Another remarkable hot spring, but this time we go from a stationary spring to a slowly moving river. The Reykjadalur thermal river is a once-in-a-lifetime experience that puts a twist on the normal hot spring bath.
If you have ever wondered what a lava tube looks like, then Gjabakkahellir cave will be a good treat for you. It is in Thingvellir national park, so you can make that a part of your stop in the area.
One of the “big three” on the Golden Circle in Iceland. Here you can see the massive Geysir, which gave name to all other geysers on earth. Nowadays, Geysir’s little brother, Strokkur, is the one who keeps the show running with an eruption every 5-10 minutes. Geysir is way more laid back and only erupts occasionally, but in its prime, it often erupted and could have 170-meter-tall eruptions!
Visit a real volcanic crater without fearing lava.Kerid crater is believed to be a magma chamber that caved in after a volcanic eruption about 6,000 years ago. Now it’s a beautiful milky, blue-green lake with some striking surrounding nature.
The must-stop for the culinary curious companions! This giant greenhouse is specialized in tomatoes, cucumbers, and horse breeding, and provides its visitors with a great experience! If you go there in the summer, Fridheimar will have regular horse shows in up to 17 different languages.
Visit the oldest eco-village in Europe. For almost 100 years, this small village has lived as sustainably as possible with environmentally friendly architecture and sustainable teachings.
Tips for Your Iceland Golden Circle Route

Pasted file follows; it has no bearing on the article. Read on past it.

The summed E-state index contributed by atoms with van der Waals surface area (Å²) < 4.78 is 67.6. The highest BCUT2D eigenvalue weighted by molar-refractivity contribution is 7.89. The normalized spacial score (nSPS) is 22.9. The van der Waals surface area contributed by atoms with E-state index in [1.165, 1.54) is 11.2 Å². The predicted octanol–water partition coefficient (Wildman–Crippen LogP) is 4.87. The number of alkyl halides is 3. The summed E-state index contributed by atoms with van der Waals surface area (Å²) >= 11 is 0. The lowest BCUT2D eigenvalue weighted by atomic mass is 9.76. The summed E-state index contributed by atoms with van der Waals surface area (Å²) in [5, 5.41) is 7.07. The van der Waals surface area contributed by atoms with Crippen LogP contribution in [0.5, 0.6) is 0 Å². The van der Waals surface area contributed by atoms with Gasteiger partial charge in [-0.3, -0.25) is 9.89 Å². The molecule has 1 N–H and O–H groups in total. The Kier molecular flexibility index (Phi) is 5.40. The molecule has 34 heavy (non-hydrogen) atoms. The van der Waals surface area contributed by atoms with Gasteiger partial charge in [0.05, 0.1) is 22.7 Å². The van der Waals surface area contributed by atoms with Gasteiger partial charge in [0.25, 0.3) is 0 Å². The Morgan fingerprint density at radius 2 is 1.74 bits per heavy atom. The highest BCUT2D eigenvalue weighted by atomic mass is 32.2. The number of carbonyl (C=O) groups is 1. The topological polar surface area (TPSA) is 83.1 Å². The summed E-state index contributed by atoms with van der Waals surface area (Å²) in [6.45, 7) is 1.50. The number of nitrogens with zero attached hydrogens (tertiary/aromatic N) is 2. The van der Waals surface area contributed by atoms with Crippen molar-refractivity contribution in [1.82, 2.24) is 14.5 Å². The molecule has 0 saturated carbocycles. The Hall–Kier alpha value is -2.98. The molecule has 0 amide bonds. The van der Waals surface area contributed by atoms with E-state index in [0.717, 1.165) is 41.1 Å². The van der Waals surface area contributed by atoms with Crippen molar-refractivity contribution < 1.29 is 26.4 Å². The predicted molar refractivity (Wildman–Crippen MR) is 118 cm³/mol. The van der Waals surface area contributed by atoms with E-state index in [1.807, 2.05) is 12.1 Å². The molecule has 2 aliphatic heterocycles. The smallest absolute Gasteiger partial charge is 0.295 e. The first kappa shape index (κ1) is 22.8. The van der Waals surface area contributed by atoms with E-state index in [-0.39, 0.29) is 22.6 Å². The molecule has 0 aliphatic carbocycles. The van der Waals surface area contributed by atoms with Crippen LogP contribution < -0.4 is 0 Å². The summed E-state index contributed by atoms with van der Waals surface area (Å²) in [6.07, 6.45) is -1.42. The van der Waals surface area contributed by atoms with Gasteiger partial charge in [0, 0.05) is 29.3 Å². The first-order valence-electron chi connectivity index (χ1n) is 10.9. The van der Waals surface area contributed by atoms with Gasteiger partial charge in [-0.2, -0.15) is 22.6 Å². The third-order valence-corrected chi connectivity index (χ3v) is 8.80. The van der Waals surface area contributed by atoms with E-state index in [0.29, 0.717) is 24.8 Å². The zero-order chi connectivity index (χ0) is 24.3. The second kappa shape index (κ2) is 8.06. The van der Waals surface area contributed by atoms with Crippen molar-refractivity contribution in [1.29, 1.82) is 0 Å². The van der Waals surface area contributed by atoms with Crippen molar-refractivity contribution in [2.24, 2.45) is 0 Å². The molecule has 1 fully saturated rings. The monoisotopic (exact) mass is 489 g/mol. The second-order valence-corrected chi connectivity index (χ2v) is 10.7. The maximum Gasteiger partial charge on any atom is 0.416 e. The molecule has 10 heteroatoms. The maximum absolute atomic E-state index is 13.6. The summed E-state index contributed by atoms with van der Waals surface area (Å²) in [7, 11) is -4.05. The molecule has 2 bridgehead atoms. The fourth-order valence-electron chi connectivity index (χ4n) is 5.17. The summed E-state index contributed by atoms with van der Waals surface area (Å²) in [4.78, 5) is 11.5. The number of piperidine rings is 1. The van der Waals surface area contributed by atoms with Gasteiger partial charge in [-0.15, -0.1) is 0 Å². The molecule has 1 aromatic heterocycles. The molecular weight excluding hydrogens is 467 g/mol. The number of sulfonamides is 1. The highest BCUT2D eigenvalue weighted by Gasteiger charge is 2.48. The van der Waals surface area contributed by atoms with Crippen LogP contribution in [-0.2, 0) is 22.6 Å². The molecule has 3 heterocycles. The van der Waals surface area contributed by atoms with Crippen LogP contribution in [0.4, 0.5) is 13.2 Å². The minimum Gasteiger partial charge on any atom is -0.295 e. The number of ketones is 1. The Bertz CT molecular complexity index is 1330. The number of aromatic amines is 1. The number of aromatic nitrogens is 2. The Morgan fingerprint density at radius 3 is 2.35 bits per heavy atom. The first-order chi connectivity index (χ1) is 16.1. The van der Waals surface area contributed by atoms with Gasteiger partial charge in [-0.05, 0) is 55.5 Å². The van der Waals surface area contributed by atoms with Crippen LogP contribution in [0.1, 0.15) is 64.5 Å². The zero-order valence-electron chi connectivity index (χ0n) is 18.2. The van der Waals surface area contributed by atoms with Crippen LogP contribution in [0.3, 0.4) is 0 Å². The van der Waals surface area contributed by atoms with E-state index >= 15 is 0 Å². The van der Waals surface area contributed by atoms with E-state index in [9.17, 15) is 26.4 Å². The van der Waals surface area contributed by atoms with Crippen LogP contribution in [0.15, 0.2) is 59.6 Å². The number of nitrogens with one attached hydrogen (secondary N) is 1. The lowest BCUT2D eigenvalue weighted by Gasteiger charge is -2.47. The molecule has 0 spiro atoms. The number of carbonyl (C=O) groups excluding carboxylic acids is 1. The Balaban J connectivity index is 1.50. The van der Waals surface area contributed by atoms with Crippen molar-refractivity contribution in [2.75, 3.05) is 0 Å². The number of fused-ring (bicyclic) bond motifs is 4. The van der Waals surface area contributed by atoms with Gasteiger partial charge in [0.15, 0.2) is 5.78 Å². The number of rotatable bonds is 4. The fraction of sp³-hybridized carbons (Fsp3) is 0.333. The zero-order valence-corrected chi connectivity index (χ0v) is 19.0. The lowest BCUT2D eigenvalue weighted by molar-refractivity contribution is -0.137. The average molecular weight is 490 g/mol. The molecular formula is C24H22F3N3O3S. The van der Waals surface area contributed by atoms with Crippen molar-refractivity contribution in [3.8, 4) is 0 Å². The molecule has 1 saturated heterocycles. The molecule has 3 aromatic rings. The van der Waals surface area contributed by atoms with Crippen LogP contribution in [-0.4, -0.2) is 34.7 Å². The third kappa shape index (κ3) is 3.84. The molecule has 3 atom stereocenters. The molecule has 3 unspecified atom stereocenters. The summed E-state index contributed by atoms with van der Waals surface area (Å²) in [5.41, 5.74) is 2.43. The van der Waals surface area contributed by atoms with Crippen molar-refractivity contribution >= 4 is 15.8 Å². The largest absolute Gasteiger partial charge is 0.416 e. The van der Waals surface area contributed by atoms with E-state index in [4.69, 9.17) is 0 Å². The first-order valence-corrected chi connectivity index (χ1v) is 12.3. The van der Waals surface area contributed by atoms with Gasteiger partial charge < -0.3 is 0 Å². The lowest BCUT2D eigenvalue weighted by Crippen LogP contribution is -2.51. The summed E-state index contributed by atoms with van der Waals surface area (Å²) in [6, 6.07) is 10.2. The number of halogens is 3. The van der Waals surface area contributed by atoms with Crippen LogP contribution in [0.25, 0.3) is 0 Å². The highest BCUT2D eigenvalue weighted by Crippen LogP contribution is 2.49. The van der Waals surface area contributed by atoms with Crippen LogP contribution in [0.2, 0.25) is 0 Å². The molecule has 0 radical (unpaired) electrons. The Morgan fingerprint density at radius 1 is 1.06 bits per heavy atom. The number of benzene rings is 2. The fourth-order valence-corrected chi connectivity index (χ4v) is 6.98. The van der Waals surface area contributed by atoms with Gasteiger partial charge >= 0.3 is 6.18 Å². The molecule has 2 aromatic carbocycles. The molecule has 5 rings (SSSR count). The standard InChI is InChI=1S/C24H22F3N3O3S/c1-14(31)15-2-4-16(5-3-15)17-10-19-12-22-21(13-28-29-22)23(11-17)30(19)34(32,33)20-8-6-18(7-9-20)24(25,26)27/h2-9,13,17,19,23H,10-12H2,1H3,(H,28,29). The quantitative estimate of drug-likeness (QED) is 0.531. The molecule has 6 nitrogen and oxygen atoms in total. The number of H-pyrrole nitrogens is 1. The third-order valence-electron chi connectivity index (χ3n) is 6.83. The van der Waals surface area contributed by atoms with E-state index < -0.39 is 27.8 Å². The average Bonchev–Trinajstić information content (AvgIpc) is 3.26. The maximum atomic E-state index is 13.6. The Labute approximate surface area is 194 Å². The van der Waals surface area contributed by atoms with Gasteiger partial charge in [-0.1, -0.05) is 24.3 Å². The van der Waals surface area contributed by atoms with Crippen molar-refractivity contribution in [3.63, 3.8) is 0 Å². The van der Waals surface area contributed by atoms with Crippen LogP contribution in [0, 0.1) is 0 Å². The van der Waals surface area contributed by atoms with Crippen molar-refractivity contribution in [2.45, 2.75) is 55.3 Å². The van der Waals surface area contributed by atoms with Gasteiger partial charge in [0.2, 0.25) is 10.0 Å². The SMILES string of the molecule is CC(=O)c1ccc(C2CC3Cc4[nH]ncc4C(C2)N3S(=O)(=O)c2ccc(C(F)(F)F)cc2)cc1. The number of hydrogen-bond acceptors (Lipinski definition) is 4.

Our top tips for the best possible trip around the Golden Circle in Iceland are as follows:
- Plan your route: There are many places to be and many things to see, so make sure to plot out a route to follow before you get in your car.
- Take your time: rushing through these spots is good for crossing them off a list, but not much else.
- Keep an eye on the road and weather: Iceland is notorious for volatile weather and scruffy roads, so driving the Golden Circle in the Iceland winter might be an adventure.
Golden Circle Driving Itinerary
For a day trip, you should visit the big three in this order:
For a longer trip of more than 2 days, we recommend the following stops in this order:
- Gjabakkahellir Cave
- Secret Lagoon
- Slakki Petting Zoo
- Kerid Crater
You can also check our detailed itineraries for further inspiration:
Obviously, you can pick and choose how you’d like to have your trip, but we suggest you rent a campervan. You can also use one of our itineraries to maximize your experience of the Golden Circle in Iceland!